Great Ideas for your Small Business: Get Help from a Restaurant Consultant
Isidore kharasch is a skilled chef, but most of his clients don’t even know he can cook. “I’m more comfortable managing the business end of a restaurant,” said Kharasch, president of Hospitality Works, a Chicago restaurant consulting and turnaround company.
He’s a very busy guy. About 27 percent of all restaurants fail after the first year, and 60 percent close down after five years, according to researchers at Cornell and Michigan State University.
About half of his clients own struggling restaurants. The other half are thinking of going into the restaurant business and need expert help. “Our goal is to either have you committed to doing it or abandoning it,” said Kharasch, who charges about $175 an hour. “I teach people how to take general costs, like rent, and then figure out gross sales.” He once helped a couple that was ready to invest $1 mil- lion in a pastry shop in downtown Chicago. “By the end of the evening, I showed them that they would need to have 600 people spending $7 per person, seven days a week, for them to make any money,” said Kharasch. “They were ready to sign a lease, but they spent $800 for one night with me and walked away with their $1 million.” He said there are many reasons a restaurant fails. Leading the list are poor design, poor location, overstaffing, and no cost controls.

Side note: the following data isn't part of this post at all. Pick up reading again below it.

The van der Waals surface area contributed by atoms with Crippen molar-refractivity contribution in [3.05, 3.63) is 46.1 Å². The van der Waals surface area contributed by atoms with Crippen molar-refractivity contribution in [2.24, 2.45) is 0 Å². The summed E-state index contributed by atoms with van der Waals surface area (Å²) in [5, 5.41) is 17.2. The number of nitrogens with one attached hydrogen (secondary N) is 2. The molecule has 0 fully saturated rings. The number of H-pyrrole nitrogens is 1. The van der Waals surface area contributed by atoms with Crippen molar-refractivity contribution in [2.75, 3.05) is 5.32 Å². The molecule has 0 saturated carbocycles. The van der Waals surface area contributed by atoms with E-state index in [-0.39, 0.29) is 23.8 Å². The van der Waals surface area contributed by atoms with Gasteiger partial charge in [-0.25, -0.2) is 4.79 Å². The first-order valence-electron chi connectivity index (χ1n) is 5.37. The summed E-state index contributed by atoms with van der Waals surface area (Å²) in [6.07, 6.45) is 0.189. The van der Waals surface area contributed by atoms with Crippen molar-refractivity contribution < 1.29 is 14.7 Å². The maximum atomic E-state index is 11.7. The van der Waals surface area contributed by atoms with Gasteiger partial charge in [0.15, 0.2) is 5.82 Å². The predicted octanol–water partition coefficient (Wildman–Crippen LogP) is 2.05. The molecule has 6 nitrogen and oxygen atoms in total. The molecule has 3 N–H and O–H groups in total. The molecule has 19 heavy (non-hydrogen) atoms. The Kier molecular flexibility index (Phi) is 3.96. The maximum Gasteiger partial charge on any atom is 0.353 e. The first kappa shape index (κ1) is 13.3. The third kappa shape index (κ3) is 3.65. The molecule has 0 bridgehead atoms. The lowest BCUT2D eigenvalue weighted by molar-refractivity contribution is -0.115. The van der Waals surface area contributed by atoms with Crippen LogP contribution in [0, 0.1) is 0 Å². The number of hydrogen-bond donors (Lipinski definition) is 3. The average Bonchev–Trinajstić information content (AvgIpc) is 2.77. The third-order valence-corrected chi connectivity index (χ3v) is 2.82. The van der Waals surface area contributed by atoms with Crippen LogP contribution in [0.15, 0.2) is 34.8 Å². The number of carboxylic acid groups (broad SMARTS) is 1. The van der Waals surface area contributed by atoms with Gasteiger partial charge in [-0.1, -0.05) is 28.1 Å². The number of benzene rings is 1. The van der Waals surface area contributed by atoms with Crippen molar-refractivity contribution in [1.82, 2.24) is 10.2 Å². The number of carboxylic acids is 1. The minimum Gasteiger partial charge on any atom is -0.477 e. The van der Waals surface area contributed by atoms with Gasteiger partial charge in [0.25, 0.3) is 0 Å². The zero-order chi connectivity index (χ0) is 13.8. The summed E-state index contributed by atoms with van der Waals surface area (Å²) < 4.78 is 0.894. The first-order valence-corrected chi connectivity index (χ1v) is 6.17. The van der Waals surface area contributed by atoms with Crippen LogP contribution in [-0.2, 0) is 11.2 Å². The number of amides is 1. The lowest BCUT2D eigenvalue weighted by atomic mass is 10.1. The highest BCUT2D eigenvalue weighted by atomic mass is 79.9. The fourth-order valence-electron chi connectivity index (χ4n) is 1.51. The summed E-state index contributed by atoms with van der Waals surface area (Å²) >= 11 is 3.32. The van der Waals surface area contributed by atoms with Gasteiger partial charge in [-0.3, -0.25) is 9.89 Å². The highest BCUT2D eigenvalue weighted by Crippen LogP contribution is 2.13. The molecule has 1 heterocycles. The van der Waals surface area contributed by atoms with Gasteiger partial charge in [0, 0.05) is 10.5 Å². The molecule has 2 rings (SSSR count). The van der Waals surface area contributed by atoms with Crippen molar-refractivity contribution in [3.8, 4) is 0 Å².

Kharasch does enjoy many successes, too. When we spoke, he was on a two-month contract at $2,500 a month to help a troubled restaurateur. “We found $300 a week in misspent dollars right away, which pretty much paid our entire tab for the consulting,” he said.
In fact, he said his clients usually save between ten and twenty times the amount of money they spend with his firm.
He now has three full-time and twelve part-time restaurant experts on his team and is working in twenty-three states and abroad.
“Izzy conducted a search for us and hired our chef and general manager,” said the manager of O’Grady’s in Arlington Heights, Illinois. “He also made drastic revisions to our kitchen design.” Kharasch’s reputation for improving customer service is spreading beyond the hospitality business. In 1997, he began offering training and seminars for banks, law firms, and hospitals. “They are learning about hospitality as a way to beat competition, and it has nothing to do with food,” he said.
Kharasch’s tips for restaurant owners
- Reduce the number of managers you hire by reorganizing your schedule.
- Make sure the kitchen is designed to let the chef easily supervise cooking and to get the food out to customers fast.
- Make sure your menu is easy to understand, and promote high-margin items like appetizers and desserts.
- Insist bartenders measure the alcohol they pour. Bartenders who pour using guesswork “drain a restaurant of profit.”
- Be sure your staff is well trained and motivated to provide good, friendly service.